It’s been 110 days. Which is almost four months. Which is exactly a third of a year. Which… I know, you’re probably all “yeahyeah, Catherine. We get it,” but let me just tell you. Time is weird these days, you guys. Life is weird. 

Because 111 days ago? We lived in Malawi. Our home was there. We had pets and routines and some of the very best friends there. In Malawi. We had feet that were permanently (or so we thought) stained orange from the ever-present dirt and we had ears so closely tuned to the sound of knocking on our gate that we could tell the vegetable guy apart from the basket guy and definitely apart from those young, a-little-bit-to-friendly trash guys. It was our life. And it was a life we loved.

It’s been 110 days, but sometimes I still have to remind myself that that life is no longer this life, now. And, if we’re honest, likely never will be again.

And I can’t tell you how much this has hurt. Still hurts. It’s a grief that I never really hear expressed in missionary circles, and I get why. I see the why all over the faces of those sweet, well-intentioned souls who, after welcoming me “home” with a hearty “is it just SO GOOD to be back??” are met with a half-hearted smile and evasive answer from me. The once bright-eyed and eager missionary. Because it’s not SO! GOOD! It’s… good. And right. And exactly where we’re supposed to be right now. And there are absolutely really beautiful bright spots and crystal clear examples of God’s grace in this season. But it’s also harder than I ever dreamed it would be, this grief.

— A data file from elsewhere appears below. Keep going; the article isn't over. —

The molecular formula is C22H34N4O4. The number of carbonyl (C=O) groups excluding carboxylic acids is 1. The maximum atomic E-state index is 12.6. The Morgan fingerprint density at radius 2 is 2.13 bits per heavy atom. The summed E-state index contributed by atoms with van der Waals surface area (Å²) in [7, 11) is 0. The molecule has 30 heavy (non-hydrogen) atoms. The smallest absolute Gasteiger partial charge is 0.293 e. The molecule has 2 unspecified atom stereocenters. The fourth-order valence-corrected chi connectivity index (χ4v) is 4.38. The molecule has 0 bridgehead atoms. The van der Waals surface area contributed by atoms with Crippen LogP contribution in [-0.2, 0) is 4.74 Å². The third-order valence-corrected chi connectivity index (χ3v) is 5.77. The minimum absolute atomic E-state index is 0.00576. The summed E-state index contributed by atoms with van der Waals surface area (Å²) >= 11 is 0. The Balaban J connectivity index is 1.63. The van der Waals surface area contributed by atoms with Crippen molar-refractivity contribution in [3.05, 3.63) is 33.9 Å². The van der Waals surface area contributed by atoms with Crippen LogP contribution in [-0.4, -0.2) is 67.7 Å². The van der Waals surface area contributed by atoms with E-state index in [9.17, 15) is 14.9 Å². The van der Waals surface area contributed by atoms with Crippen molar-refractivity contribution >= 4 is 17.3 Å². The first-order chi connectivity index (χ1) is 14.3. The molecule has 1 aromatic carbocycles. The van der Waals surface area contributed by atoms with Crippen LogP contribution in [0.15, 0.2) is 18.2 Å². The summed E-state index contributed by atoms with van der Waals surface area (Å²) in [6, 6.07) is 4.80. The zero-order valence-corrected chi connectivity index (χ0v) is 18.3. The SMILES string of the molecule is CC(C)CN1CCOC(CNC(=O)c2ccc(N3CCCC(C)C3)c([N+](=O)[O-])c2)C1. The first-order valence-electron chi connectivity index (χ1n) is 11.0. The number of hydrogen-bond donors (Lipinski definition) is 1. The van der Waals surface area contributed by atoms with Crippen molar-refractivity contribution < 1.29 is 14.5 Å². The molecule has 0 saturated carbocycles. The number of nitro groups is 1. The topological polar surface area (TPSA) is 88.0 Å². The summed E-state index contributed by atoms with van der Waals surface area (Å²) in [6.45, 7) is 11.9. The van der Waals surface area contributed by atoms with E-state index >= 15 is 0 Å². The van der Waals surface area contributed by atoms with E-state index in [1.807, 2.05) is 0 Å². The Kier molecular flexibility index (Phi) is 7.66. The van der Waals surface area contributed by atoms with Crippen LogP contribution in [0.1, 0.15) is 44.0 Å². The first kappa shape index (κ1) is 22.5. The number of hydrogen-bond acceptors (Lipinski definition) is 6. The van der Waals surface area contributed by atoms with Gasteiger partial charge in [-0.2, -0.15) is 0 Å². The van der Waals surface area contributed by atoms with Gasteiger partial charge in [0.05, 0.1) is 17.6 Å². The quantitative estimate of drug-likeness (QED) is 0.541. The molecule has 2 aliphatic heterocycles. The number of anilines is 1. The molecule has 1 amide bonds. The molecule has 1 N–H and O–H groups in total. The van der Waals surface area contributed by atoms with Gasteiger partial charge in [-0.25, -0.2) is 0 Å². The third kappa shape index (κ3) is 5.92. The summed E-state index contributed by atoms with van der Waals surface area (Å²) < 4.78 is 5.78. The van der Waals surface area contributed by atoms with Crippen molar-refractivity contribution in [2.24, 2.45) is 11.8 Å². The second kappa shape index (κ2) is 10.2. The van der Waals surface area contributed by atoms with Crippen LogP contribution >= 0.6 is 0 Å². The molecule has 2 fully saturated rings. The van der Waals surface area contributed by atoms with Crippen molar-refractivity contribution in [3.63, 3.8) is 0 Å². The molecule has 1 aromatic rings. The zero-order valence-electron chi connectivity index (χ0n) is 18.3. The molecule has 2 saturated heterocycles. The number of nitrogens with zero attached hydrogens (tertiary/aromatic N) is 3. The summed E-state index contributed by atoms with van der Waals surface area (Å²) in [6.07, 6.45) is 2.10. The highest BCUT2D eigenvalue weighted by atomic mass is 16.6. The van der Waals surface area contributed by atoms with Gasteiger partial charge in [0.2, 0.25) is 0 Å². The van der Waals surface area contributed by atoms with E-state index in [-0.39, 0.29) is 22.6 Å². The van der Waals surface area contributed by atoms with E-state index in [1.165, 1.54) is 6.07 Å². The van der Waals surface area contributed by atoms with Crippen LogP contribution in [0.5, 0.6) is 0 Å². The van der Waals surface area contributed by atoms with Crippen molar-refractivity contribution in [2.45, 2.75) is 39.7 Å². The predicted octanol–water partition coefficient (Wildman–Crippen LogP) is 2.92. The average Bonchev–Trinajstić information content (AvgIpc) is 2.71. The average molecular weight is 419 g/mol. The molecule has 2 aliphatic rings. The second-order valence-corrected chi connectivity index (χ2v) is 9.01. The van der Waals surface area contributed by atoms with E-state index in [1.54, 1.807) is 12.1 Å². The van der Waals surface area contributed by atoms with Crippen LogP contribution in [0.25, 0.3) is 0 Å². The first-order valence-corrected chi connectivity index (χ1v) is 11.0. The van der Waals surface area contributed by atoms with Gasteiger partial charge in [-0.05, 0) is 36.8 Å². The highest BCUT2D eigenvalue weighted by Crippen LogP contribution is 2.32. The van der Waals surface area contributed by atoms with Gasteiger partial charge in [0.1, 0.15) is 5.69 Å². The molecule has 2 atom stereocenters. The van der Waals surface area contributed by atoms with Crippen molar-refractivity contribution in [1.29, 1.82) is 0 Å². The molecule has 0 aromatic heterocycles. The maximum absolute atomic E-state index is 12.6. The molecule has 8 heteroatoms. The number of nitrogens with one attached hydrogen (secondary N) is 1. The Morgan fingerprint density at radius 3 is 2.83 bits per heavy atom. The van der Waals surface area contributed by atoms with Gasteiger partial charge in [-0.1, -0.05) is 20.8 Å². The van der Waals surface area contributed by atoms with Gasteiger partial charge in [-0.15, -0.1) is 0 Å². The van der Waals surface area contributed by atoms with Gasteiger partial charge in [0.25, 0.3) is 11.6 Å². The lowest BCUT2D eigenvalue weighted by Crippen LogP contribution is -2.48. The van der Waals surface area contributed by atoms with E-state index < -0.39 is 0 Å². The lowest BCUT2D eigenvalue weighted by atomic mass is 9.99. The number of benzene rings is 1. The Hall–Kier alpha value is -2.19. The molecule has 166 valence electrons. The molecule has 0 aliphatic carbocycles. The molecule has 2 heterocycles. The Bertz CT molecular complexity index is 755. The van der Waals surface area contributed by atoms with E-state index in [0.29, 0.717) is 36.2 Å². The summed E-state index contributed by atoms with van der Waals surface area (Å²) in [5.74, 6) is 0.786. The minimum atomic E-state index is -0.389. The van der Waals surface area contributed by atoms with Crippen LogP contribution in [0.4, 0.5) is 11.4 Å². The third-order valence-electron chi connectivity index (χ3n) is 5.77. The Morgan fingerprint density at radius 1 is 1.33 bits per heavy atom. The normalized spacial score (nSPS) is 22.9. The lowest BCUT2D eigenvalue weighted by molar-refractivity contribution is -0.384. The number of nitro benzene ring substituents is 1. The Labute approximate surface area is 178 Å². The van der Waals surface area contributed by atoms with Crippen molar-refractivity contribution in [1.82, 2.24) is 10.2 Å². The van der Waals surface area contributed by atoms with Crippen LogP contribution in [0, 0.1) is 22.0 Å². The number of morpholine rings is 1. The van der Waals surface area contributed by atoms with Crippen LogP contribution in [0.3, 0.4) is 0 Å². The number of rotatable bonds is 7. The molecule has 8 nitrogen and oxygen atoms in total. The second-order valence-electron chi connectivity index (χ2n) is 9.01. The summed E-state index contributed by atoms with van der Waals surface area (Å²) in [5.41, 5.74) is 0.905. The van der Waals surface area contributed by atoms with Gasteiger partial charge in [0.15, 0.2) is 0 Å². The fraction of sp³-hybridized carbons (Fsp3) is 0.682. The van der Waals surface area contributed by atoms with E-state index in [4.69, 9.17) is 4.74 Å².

It’s as if something died. A dream. A life I loved so big. The hopes of what our future would look like.

At times, I’m asked what I miss the most about Malawi, and there are indeed some things I can name. Like, the slow. I really miss the slow pace and the ease of relationship and the insistence of people in this deeply communal culture that I never sat alone. I miss the greatest hospitality I have ever known and the way that any given stranger would extend a warm welcome to “karibu!” Come and eat with me.

I miss the sounds something crazy. I miss the annoyingly loud birds and the calls to prayer, and I miss the soundtrack of the entire city waking up all around me as the quiet whispers on our streets gave way to music and shouts of morning greetings. It’s so quiet in America.

I miss the way the sun rises and sets over the Malawian terrain. The sun… it’s just pure magic in Malawi. And, okay fine, HOT AS HECK this time of year. But mostly, magic.

I miss the unpredictability and absolute randomness of life there. Bat infestations. Yard fires. Our entire family being low-key electrocuted in the shower for legit WEEKS before anyone ever said a word about it. “Africa wins again” is the refrain of so many Africa-expat-types, but when Africa keeps winning in the most ridiculous ways, sometimes she just endears herself to you all the more. 

I miss the people. Oh my gosh, do I miss the people. I miss our friends and our taco nights and sushi nights and “let’s throw a Thanksgiving on a random night in July” nights. I miss Amess’ living room in a profound kind of way.  I miss the coffee dates and the endless rounds of Just Dance and the roadtrips. AND THE POLICE. You guys, I even miss my countless encounters with sometimes-shady cops and my unashamed enjoyment found in sweet-talking my way out of tickets.